Corneal fibroblasts

Corneal keratocytes (corneal fibroblasts) are specialized fibroblasts residing in the stroma. This corneal layer, representing about 85-90% of corneal thickness, is built up from highly regular collagenous lamellae and extracellular matrix components. Keratocytes play the major role in keeping it transparent, healing its wounds, and synthesizing its components. In the unperturbed cornea keratocytes stay dormant, coming into action after any kind of injury or inflammation. Some keratocytes underlying the site of injury, even a light one, undergo apoptosis immediately after the injury.[1] Any glitch in the precisely orchestrated process of healing may cloud the cornea, while excessive keratocyte apoptosis may be a part of the pathological process in the degenerative corneal disorders such as keratoconus, and these considerations prompt the ongoing research into the function of these cells.

Origin and functions

Keratocytes are developmentally derived from the cranial population of neural crest cells, from whence they migrate to settle in the mesenchyme. In some species the migration from neural crest comes in two waves, with the first giving birth to the corneal epithelium and the second invading the epithelium-secreted stromal anlage devoid of cells; in other species both populations come from a single wave of migration. Once settled in the stroma, keratocytes start synthesizing collagen molecules of different types (I, V, VI) and keratan sulfate. By the moment of eye opening after birth the proliferation of keratocytes is all but finished and most of them are in the quiescent state.[2]

By the end of eye development an interconnected keratocyte network is established in the cornea, with dendrites of neighbouring cells contacting each over.[3] Quiescent keratocytes synthesize the so-called crystallins, known primarily for their role in the lens. Corneal crystallins, like the lens ones, are thought to help maintain the transparency and optimal refraction.[4] They are also part of corneal antioxidant defense.[5] Crystallins expressed by human keratocytes are ALDH1A1, ALDH3A1,[6] ALDH2 and TKT. Different sets of crystallins are typical to distinct species.[7] Keratan sulfate produced by keratocytes is thought to help maintain optimal corneal hydration;[8] genetic disruption of its synthesis leads to the macular corneal dystrophy.[9]

According to one study, average keratocyte density in the human stroma is about 20500 cells per mm3, or 9600 in a column of 1 mm2 in section. The highest density is observed in the upper 10% of the stroma. The number of keratocytes declines with age, at a rate approximately 0.45% per year.[10]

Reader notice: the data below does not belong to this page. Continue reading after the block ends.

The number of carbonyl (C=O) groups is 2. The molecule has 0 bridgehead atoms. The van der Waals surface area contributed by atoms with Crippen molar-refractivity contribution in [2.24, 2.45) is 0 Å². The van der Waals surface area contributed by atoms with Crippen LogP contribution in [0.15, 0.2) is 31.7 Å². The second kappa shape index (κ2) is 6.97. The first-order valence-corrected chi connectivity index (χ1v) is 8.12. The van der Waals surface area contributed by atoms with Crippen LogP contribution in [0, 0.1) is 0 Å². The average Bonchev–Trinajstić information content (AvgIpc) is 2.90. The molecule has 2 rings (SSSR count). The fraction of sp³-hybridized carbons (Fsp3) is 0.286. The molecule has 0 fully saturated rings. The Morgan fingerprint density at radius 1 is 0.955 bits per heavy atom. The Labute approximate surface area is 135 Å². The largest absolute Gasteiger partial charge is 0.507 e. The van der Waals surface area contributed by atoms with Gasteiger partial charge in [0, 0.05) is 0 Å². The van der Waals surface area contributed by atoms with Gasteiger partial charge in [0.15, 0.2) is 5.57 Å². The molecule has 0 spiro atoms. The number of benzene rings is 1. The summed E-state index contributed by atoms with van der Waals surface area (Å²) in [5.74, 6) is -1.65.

After an injury to the cornea, some keratocytes undergo apoptosis, prompted by the signaling molecules secreted by the upper layers, such as IL1 alpha and TNF-alpha. Other neighbouring keratocytes, when acted upon by the same molecules, become active, proliferate and start synthesizing matrix metalloproteinases that cause tissue remodeling. These activated cells are designated in different sources either as "active keratocytes" or "fibroblasts" or are said to assume a "repair phenotype". After heavier injuries or at the advanced stages of healing process a number of keratocytes transforms into myofibroblasts actively secreting ECM components; this transformation is thought to be caused by TGF-beta. As soon as the basement membrane of corneal epithelium is restored, TGF beta inflow into the stroma drastically decreases and myofibroblasts disappear, after which the remaining activated keratocytes continue for some time to reshape the extracellular matrix, secreting IL1-alpha in order to maintain their "repair phenotype".[1]

Apoptosis of keratocytes, either in quiescent or active state, is a process that attracts special attention. In a healthy cornea the programmed cell death is a rare occasion, but immediately after an injury to the uppermost layer keratocytes directly under the injury site commit apoptosis.[11] One hypothesis explains such rapid reaction by the need to stem the possible infection from spreading into the cornea, because due to the limitations of ocular immune system the immune cells take up to several hours to arrive at the site of injury.[12] In a normal course of events, the lack of keratocytes in gradually replenished by the mitosis of the adjacent cells.[2] Apoptosis is observed after eye operations, including keratotomy and laser surgery,[13] and may play a role in the development of post-surgery complications.

Clinical significance


Keratocytes may play a role in different corneal disorders. According to comparative research, their functions drastically diverge from the norm in keratoconus, the most frequent form of corneal dystrophy. In keratoconic corneas they have been shown to commit apoptosis far away from any epithelial injury; a hypothesis exists that presents excessive keratocyte apoptosis as a major pathological event in keratoconus.[15] According to one study, patient's keratocytes have decreased levels of one of the alcohol dehydrogenase subforms,[14] they secrete significantly less superoxide dismutase 3, according to another.[16]

References

External links

  • Nigel Brookes - researcher